If you click on a link and make a purchase we may receive a small commission. Read our editorial policy.

Capcom ransomware attack worsens as release schedule posted online

With projects listed up to Q4 2024.

Capcom has suffered another serious information breach, as details of its upcoming game release schedule up to the end of 2024 have been posted online.

It follows a cache of documents posted earlier this week which revealed details on more imminently-available games due within the next few months, as well as source code and plans for handling relationships with streamers. Nine items of employee personal data were also included.

As before, this new information comes from a ransomware attack which breached Capcom's servers and obtained an enormous amount of sensitive information. Capcom has acknowledged the attack and is now working with law enforcement agencies.

The widely-reported list of upcoming games includes numerous unannounced projects, and a Resident Evil game in some form or another each year until 2024. Capcom fans have excitedly pointed to a Dragon's Dogma sequel being on the release list, as well as plans for remakes of classic games such as Final Fight and Power Stone. And, less surprisingly, there's mention of Street Fighter 6.

It's worth remembering this list may already be outdated (it comes from a document dated to earlier this year), and that future game projects reliably change/get delayed/disappear entirely long before they're ever ready to be announced to the public.

The officially-announced Resident Evil Village.

Regardless, it's another disastrous moment for Capcom and an incredibly worrying sight for current and former employees who remain concerned their own personal details might be posted online next.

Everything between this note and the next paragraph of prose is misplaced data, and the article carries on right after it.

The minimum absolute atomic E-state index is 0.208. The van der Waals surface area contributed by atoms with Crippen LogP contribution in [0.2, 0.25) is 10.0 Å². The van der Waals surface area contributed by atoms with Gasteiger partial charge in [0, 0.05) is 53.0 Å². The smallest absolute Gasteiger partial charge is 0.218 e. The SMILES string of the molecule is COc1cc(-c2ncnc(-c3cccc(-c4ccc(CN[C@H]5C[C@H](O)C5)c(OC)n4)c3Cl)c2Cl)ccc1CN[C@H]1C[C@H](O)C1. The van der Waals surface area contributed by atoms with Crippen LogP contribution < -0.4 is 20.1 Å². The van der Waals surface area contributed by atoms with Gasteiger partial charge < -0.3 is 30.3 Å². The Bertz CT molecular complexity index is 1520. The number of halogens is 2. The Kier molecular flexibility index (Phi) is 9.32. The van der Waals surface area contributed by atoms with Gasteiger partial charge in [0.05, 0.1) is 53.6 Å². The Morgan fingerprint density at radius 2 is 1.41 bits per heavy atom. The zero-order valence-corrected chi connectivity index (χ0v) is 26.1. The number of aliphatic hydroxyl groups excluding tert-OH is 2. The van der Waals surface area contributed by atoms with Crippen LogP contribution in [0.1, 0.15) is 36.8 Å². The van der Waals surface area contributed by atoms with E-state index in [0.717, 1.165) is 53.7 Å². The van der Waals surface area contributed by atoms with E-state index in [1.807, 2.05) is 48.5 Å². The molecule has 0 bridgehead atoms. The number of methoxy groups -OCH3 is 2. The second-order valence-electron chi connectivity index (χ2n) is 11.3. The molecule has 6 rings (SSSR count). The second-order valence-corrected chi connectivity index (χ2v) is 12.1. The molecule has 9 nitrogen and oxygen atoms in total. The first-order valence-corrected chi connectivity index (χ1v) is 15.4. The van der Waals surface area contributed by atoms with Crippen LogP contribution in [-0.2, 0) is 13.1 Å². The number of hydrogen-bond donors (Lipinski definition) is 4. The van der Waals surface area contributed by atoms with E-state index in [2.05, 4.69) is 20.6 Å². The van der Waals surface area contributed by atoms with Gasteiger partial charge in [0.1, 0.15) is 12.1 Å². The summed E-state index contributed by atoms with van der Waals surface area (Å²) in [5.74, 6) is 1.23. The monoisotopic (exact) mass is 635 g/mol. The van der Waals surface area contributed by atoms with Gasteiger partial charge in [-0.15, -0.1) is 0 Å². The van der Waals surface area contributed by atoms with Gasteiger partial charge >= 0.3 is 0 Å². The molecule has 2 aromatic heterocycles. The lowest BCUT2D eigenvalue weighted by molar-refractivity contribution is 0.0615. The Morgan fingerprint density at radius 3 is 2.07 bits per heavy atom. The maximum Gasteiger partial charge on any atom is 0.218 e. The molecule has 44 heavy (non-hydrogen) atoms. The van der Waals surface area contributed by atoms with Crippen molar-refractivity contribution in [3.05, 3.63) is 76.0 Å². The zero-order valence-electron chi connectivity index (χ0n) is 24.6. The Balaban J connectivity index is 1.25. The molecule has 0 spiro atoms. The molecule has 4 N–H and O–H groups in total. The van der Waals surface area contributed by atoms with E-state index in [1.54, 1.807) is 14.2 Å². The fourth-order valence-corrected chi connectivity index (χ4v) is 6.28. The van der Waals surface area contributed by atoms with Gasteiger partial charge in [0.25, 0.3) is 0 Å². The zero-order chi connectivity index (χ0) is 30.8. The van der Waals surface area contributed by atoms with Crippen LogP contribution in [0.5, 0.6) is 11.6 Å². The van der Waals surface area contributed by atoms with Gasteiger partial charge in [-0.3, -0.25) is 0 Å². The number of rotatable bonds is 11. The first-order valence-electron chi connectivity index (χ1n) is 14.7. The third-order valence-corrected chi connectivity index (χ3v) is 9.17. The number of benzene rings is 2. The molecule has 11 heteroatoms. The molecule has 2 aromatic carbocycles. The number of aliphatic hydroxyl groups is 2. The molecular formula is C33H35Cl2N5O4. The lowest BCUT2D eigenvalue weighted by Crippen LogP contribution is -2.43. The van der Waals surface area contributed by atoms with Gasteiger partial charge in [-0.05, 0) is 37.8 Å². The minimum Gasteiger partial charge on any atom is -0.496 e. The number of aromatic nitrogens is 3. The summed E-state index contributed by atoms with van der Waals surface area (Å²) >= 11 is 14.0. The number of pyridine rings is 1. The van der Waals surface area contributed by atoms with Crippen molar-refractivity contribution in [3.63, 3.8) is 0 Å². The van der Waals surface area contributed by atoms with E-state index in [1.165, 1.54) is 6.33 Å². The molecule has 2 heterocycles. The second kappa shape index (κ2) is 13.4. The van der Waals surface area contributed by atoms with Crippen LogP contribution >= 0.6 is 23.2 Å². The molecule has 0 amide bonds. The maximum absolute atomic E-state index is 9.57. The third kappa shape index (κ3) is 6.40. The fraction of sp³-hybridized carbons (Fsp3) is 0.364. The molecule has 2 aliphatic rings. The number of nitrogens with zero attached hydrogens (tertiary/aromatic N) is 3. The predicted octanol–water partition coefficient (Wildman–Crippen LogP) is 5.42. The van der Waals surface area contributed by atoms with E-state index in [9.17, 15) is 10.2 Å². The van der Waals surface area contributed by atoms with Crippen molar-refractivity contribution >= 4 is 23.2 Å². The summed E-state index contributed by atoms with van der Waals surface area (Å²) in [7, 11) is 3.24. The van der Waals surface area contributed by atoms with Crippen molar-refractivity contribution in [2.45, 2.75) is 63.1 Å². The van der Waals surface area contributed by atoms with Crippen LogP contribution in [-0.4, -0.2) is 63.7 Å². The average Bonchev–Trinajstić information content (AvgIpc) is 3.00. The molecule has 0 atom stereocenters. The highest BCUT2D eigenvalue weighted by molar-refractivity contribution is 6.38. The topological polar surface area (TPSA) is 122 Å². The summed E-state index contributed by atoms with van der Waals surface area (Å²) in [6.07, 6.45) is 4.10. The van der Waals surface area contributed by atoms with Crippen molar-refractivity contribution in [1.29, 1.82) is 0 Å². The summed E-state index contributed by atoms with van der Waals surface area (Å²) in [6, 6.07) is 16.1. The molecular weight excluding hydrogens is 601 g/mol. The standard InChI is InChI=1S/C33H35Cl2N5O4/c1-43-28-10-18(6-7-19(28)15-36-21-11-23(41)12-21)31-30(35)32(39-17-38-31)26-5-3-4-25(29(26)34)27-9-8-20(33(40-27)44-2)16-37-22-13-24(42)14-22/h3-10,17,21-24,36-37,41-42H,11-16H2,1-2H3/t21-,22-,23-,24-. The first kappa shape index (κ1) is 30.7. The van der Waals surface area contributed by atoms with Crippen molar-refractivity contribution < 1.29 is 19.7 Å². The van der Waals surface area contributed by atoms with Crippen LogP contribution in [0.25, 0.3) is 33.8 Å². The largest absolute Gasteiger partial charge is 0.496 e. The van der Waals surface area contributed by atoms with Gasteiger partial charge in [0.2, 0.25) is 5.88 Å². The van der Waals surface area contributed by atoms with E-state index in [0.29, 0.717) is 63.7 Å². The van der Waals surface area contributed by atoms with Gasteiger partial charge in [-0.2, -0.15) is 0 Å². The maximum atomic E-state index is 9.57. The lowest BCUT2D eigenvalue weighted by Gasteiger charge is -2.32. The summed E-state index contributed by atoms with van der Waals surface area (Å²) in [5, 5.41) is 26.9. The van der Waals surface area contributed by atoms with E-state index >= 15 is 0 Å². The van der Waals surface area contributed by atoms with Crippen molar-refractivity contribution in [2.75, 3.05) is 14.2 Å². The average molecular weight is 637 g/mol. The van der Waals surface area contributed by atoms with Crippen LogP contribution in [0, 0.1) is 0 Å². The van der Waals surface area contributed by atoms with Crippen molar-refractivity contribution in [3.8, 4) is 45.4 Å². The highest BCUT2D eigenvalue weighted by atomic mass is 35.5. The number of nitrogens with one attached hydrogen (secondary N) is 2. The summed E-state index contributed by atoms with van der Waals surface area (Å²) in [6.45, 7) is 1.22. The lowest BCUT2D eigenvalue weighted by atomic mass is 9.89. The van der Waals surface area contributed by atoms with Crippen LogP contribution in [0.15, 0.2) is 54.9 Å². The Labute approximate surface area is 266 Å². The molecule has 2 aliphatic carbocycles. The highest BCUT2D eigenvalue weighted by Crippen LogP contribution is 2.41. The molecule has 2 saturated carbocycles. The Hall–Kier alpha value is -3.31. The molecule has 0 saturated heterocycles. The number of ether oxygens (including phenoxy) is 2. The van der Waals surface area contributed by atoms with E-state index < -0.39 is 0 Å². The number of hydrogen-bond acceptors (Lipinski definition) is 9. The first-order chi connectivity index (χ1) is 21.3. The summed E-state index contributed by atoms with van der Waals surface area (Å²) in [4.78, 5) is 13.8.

Capcom previously said it feared up to 350,000 items of personal information could be held by the ransomware attackers, including addresses, phone numbers, birth dates and photos.

The company has said it is now "contacting individuals whose information it has verified to have been compromised to explain the background of this incident and current situation", though an IGN report last night included comments from staff at one former studio - Capcom Vancouver - who believed their details are at risk but who said they had not been contacted so far.

"Capcom would once again like to reiterate its deepest apologies for any complications or concerns caused by this incident," the company said in a statement earlier this week. "As a company that handles digital content, it is regarding this incident with the utmost seriousness. In order to prevent the reoccurrence of such an event, it will endeavour to further strengthen its management structure while pursuing legal options regarding criminal acts such as unauthorised access of its networks."

From Assassin's Creed to Zoo Tycoon, we welcome all gamers

Eurogamer welcomes videogamers of all types, so sign in and join our community!

Related topics
About the Author
Tom Phillips avatar

Tom Phillips


Tom is Eurogamer's Editor-in-Chief. He writes lots of news, some of the puns and makes sure we put the accent on Pokémon. Tom joined Eurogamer in 2010 following a stint running a Nintendo fansite, and still owns two GameCubes. He also still plays Pokémon Go every day.